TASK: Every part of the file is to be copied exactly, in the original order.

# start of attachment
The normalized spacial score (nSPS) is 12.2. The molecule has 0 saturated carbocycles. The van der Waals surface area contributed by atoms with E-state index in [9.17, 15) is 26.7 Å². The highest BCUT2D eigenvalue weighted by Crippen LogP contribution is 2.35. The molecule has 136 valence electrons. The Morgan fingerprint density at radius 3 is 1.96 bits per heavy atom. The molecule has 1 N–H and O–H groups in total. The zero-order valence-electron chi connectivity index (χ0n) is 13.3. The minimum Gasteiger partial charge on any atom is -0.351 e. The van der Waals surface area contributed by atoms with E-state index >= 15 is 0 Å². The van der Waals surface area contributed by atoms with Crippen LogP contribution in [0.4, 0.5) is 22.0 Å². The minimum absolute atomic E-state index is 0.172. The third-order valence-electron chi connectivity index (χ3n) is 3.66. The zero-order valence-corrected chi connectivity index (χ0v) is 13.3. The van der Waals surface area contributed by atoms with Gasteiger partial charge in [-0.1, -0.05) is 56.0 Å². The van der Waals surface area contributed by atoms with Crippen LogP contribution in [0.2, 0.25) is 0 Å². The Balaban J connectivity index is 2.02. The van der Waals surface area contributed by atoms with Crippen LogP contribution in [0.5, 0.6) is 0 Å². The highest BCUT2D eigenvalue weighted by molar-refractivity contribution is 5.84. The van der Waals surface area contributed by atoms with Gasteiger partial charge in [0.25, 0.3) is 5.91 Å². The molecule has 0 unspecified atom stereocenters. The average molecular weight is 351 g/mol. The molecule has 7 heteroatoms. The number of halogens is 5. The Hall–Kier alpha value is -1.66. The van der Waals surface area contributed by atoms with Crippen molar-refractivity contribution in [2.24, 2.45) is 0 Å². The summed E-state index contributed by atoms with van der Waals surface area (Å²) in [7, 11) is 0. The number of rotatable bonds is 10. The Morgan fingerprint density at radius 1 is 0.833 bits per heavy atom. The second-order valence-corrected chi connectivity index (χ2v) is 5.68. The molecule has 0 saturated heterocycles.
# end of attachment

The normalized spacial score (nSPS) is 12.2. The molecule has 0 saturated carbocycles. The van der Waals surface area contributed by atoms with E-state index in [9.17, 15) is 26.7 Å². The highest BCUT2D eigenvalue weighted by Crippen LogP contribution is 2.35. The molecule has 136 valence electrons. The Morgan fingerprint density at radius 3 is 1.96 bits per heavy atom. The molecule has 1 N–H and O–H groups in total. The zero-order valence-electron chi connectivity index (χ0n) is 13.3. The minimum Gasteiger partial charge on any atom is -0.351 e. The van der Waals surface area contributed by atoms with E-state index >= 15 is 0 Å². The van der Waals surface area contributed by atoms with Crippen LogP contribution in [0.4, 0.5) is 22.0 Å². The minimum absolute atomic E-state index is 0.172. The third-order valence-electron chi connectivity index (χ3n) is 3.66. The zero-order valence-corrected chi connectivity index (χ0v) is 13.3. The van der Waals surface area contributed by atoms with Gasteiger partial charge in [-0.1, -0.05) is 56.0 Å². The van der Waals surface area contributed by atoms with Crippen LogP contribution in [0.2, 0.25) is 0 Å². The Balaban J connectivity index is 2.02. The van der Waals surface area contributed by atoms with Crippen LogP contribution in [0.5, 0.6) is 0 Å². The highest BCUT2D eigenvalue weighted by molar-refractivity contribution is 5.84. The van der Waals surface area contributed by atoms with Gasteiger partial charge in [0.25, 0.3) is 5.91 Å². The molecule has 0 unspecified atom stereocenters. The average molecular weight is 351 g/mol. The molecule has 7 heteroatoms. The number of halogens is 5. The Hall–Kier alpha value is -1.66. The van der Waals surface area contributed by atoms with Crippen molar-refractivity contribution in [2.24, 2.45) is 0 Å². The summed E-state index contributed by atoms with van der Waals surface area (Å²) in [7, 11) is 0. The number of rotatable bonds is 10. The Morgan fingerprint density at radius 1 is 0.833 bits per heavy atom. The second-order valence-corrected chi connectivity index (χ2v) is 5.68. The molecule has 0 saturated heterocycles.